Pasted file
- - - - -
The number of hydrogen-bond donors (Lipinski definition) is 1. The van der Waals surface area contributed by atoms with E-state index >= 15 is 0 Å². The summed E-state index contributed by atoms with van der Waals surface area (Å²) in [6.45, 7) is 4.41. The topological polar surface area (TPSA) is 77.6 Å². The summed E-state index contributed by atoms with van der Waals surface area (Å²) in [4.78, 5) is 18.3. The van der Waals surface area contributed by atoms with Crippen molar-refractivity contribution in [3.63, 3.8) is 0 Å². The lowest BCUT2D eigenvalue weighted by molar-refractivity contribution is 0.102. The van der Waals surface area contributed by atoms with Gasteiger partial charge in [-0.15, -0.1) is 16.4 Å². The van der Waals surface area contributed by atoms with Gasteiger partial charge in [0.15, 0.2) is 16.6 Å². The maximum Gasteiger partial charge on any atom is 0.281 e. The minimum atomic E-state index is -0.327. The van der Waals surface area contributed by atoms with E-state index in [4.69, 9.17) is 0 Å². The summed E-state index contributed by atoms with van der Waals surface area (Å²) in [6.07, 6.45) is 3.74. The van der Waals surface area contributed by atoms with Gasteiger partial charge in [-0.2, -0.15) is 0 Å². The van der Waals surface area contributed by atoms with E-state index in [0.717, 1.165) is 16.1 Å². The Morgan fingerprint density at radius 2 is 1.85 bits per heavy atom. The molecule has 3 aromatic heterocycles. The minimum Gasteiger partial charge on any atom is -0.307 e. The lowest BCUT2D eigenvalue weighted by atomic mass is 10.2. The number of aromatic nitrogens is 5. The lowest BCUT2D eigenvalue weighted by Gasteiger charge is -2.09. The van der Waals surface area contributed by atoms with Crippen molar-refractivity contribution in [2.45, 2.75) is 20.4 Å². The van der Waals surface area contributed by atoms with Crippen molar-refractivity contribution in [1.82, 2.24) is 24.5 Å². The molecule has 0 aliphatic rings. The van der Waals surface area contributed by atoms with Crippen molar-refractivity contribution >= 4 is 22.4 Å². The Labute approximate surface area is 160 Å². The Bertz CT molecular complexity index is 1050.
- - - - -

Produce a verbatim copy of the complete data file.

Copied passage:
The number of hydrogen-bond donors (Lipinski definition) is 1. The van der Waals surface area contributed by atoms with E-state index >= 15 is 0 Å². The summed E-state index contributed by atoms with van der Waals surface area (Å²) in [6.45, 7) is 4.41. The topological polar surface area (TPSA) is 77.6 Å². The summed E-state index contributed by atoms with van der Waals surface area (Å²) in [4.78, 5) is 18.3. The van der Waals surface area contributed by atoms with Crippen molar-refractivity contribution in [3.63, 3.8) is 0 Å². The lowest BCUT2D eigenvalue weighted by molar-refractivity contribution is 0.102. The van der Waals surface area contributed by atoms with Gasteiger partial charge in [-0.15, -0.1) is 16.4 Å². The van der Waals surface area contributed by atoms with Gasteiger partial charge in [0.15, 0.2) is 16.6 Å². The maximum Gasteiger partial charge on any atom is 0.281 e. The minimum atomic E-state index is -0.327. The van der Waals surface area contributed by atoms with E-state index in [4.69, 9.17) is 0 Å². The summed E-state index contributed by atoms with van der Waals surface area (Å²) in [6.07, 6.45) is 3.74. The van der Waals surface area contributed by atoms with Gasteiger partial charge in [-0.2, -0.15) is 0 Å². The van der Waals surface area contributed by atoms with E-state index in [0.717, 1.165) is 16.1 Å². The Morgan fingerprint density at radius 2 is 1.85 bits per heavy atom. The molecule has 3 aromatic heterocycles. The minimum Gasteiger partial charge on any atom is -0.307 e. The lowest BCUT2D eigenvalue weighted by atomic mass is 10.2. The number of aromatic nitrogens is 5. The lowest BCUT2D eigenvalue weighted by Gasteiger charge is -2.09. The van der Waals surface area contributed by atoms with Crippen molar-refractivity contribution in [2.45, 2.75) is 20.4 Å². The van der Waals surface area contributed by atoms with Crippen molar-refractivity contribution in [1.82, 2.24) is 24.5 Å². The molecule has 0 aliphatic rings. The van der Waals surface area contributed by atoms with Crippen molar-refractivity contribution >= 4 is 22.4 Å². The Labute approximate surface area is 160 Å². The Bertz CT molecular complexity index is 1050.